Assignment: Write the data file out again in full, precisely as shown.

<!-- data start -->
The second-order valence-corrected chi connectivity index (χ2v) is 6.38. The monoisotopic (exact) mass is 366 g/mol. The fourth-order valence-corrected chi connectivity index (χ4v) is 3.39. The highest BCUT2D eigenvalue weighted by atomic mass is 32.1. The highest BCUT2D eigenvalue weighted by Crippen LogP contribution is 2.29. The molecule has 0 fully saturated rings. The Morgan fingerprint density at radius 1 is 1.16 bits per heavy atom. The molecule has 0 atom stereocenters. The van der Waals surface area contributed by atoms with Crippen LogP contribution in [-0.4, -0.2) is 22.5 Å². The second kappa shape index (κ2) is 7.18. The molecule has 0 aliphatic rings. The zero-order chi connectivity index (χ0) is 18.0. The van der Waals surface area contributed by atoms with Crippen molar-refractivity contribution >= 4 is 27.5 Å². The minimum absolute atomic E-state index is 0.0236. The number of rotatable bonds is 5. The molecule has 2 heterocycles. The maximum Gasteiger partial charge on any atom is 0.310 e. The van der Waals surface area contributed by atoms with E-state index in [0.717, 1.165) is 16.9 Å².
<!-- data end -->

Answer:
The second-order valence-corrected chi connectivity index (χ2v) is 6.38. The monoisotopic (exact) mass is 366 g/mol. The fourth-order valence-corrected chi connectivity index (χ4v) is 3.39. The highest BCUT2D eigenvalue weighted by atomic mass is 32.1. The highest BCUT2D eigenvalue weighted by Crippen LogP contribution is 2.29. The molecule has 0 fully saturated rings. The Morgan fingerprint density at radius 1 is 1.16 bits per heavy atom. The molecule has 0 atom stereocenters. The van der Waals surface area contributed by atoms with Crippen LogP contribution in [-0.4, -0.2) is 22.5 Å². The second kappa shape index (κ2) is 7.18. The molecule has 0 aliphatic rings. The zero-order chi connectivity index (χ0) is 18.0. The van der Waals surface area contributed by atoms with Crippen molar-refractivity contribution >= 4 is 27.5 Å². The minimum absolute atomic E-state index is 0.0236. The number of rotatable bonds is 5. The molecule has 2 heterocycles. The maximum Gasteiger partial charge on any atom is 0.310 e. The van der Waals surface area contributed by atoms with E-state index in [0.717, 1.165) is 16.9 Å².